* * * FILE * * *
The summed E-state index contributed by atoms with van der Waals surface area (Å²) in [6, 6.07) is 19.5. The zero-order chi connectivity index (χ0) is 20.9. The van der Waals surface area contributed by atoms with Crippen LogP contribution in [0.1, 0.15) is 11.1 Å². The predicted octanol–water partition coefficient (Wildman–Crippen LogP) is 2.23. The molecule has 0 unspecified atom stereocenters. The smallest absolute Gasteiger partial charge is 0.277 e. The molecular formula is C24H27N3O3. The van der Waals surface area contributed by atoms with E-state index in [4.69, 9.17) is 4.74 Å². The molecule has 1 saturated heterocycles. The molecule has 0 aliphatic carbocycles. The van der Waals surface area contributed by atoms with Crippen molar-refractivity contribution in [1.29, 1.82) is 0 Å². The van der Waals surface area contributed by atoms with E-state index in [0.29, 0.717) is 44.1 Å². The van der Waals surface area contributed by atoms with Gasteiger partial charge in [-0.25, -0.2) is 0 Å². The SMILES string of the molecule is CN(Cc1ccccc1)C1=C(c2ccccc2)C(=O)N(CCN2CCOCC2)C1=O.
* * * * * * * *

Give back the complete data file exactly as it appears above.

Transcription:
The summed E-state index contributed by atoms with van der Waals surface area (Å²) in [6, 6.07) is 19.5. The zero-order chi connectivity index (χ0) is 20.9. The van der Waals surface area contributed by atoms with Crippen LogP contribution in [0.1, 0.15) is 11.1 Å². The predicted octanol–water partition coefficient (Wildman–Crippen LogP) is 2.23. The molecule has 0 unspecified atom stereocenters. The smallest absolute Gasteiger partial charge is 0.277 e. The molecular formula is C24H27N3O3. The van der Waals surface area contributed by atoms with E-state index in [4.69, 9.17) is 4.74 Å². The molecule has 1 saturated heterocycles. The molecule has 0 aliphatic carbocycles. The van der Waals surface area contributed by atoms with Crippen molar-refractivity contribution in [1.29, 1.82) is 0 Å². The van der Waals surface area contributed by atoms with E-state index in [0.29, 0.717) is 44.1 Å². The van der Waals surface area contributed by atoms with Gasteiger partial charge in [-0.25, -0.2) is 0 Å². The SMILES string of the molecule is CN(Cc1ccccc1)C1=C(c2ccccc2)C(=O)N(CCN2CCOCC2)C1=O.